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Full Online Book HomeLong StoriesMoby Dick (or The Whale) - Chapter 83 Jonah Historically Regarded.
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Moby Dick (or The Whale) - Chapter 83 Jonah Historically Regarded. Post by :voicewaveteam Category :Long Stories Author :Herman Melville Date :February 2011 Read :1829

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Moby Dick (or The Whale) - Chapter 83 Jonah Historically Regarded.

Reference was made to the historical story of Jonah and the whale in
the preceding chapter. Now some Nantucketers rather distrust this
historical story of Jonah and the whale. But then there were some
sceptical Greeks and Romans, who, standing out from the orthodox
pagans of their times, equally doubted the story of Hercules and the
whale, and Arion and the dolphin; and yet their doubting those
traditions did not make those traditions one whit the less facts, for
all that.

One old Sag-Harbor whaleman's chief reason for questioning the Hebrew
story was this:--He had one of those quaint old-fashioned Bibles,
embellished with curious, unscientific plates; one of which
represented Jonah's whale with two spouts in his head--a peculiarity
only true with respect to a species of the Leviathan (the Right
Whale, and the varieties of that order), concerning which the
fishermen have this saying, "A penny roll would choke him"; his
swallow is so very small. But, to this, Bishop Jebb's anticipative
answer is ready. It is not necessary, hints the Bishop, that we
consider Jonah as tombed in the whale's belly, but as temporarily
lodged in some part of his mouth. And this seems reasonable enough
in the good Bishop. For truly, the Right Whale's mouth would
accommodate a couple of whist-tables, and comfortably seat all the
players. Possibly, too, Jonah might have ensconced himself in a
hollow tooth; but, on second thoughts, the Right Whale is toothless.

Another reason which Sag-Harbor (he went by that name) urged for his
want of faith in this matter of the prophet, was something obscurely
in reference to his incarcerated body and the whale's gastric juices.
But this objection likewise falls to the ground, because a German
exegetist supposes that Jonah must have taken refuge in the floating
body of a DEAD whale--even as the French soldiers in the Russian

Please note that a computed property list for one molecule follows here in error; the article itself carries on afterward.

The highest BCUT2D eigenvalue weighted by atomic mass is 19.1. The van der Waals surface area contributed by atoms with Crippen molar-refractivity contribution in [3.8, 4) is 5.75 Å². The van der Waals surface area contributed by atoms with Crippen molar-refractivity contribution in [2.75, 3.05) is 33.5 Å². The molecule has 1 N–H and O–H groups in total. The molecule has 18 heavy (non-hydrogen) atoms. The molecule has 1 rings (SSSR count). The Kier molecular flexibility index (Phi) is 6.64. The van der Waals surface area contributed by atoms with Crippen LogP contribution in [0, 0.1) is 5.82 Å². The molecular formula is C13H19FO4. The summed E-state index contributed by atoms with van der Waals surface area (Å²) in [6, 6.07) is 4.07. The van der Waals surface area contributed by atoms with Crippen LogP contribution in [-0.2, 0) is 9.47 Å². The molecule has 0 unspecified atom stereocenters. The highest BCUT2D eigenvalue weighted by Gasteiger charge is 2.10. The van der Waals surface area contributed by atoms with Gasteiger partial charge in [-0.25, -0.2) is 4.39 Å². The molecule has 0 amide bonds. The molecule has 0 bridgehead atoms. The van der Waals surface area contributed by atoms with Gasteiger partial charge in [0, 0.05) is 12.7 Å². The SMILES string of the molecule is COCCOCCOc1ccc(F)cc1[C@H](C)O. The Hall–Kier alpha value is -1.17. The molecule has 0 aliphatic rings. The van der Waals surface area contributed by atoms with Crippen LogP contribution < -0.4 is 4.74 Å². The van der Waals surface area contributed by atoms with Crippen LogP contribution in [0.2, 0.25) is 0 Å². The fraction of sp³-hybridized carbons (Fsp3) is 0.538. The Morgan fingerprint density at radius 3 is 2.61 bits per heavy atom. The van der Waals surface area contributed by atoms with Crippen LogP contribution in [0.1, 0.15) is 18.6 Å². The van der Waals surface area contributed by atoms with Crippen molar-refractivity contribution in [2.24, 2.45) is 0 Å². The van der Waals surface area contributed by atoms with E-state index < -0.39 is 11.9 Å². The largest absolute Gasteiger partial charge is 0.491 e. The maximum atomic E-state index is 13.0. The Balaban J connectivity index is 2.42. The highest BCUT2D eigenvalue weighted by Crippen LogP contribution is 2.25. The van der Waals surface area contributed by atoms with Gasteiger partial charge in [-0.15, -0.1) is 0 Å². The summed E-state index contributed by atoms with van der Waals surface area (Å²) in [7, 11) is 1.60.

campaign turned their dead horses into tents, and crawled into them.
Besides, it has been divined by other continental commentators, that
when Jonah was thrown overboard from the Joppa ship, he straightway
effected his escape to another vessel near by, some vessel with a
whale for a figure-head; and, I would add, possibly called "The
Whale," as some craft are nowadays christened the "Shark," the
"Gull," the "Eagle." Nor have there been wanting learned exegetists
who have opined that the whale mentioned in the book of Jonah merely
meant a life-preserver--an inflated bag of wind--which the endangered
prophet swam to, and so was saved from a watery doom. Poor
Sag-Harbor, therefore, seems worsted all round. But he had still
another reason for his want of faith. It was this, if I remember
right: Jonah was swallowed by the whale in the Mediterranean Sea, and
after three days he was vomited up somewhere within three days'
journey of Nineveh, a city on the Tigris, very much more than three
days' journey across from the nearest point of the Mediterranean
coast. How is that?

But was there no other way for the whale to land the prophet within
that short distance of Nineveh? Yes. He might have carried him
round by the way of the Cape of Good Hope. But not to speak of the
passage through the whole length of the Mediterranean, and another
passage up the Persian Gulf and Red Sea, such a supposition would
involve the complete circumnavigation of all Africa in three days,
not to speak of the Tigris waters, near the site of Nineveh, being
too shallow for any whale to swim in. Besides, this idea of Jonah's
weathering the Cape of Good Hope at so early a day would wrest the
honour of the discovery of that great headland from Bartholomew Diaz,
its reputed discoverer, and so make modern history a liar.

But all these foolish arguments of old Sag-Harbor only evinced his
foolish pride of reason--a thing still more reprehensible in him,
seeing that he had but little learning except what he had picked up
from the sun and the sea. I say it only shows his foolish, impious
pride, and abominable, devilish rebellion against the reverend
clergy. For by a Portuguese Catholic priest, this very idea of
Jonah's going to Nineveh via the Cape of Good Hope was advanced as a
signal magnification of the general miracle. And so it was.
Besides, to this day, the highly enlightened Turks devoutly believe
in the historical story of Jonah. And some three centuries ago, an
English traveller in old Harris's Voyages, speaks of a Turkish Mosque
built in honour of Jonah, in which Mosque was a miraculous lamp that
burnt without any oil.

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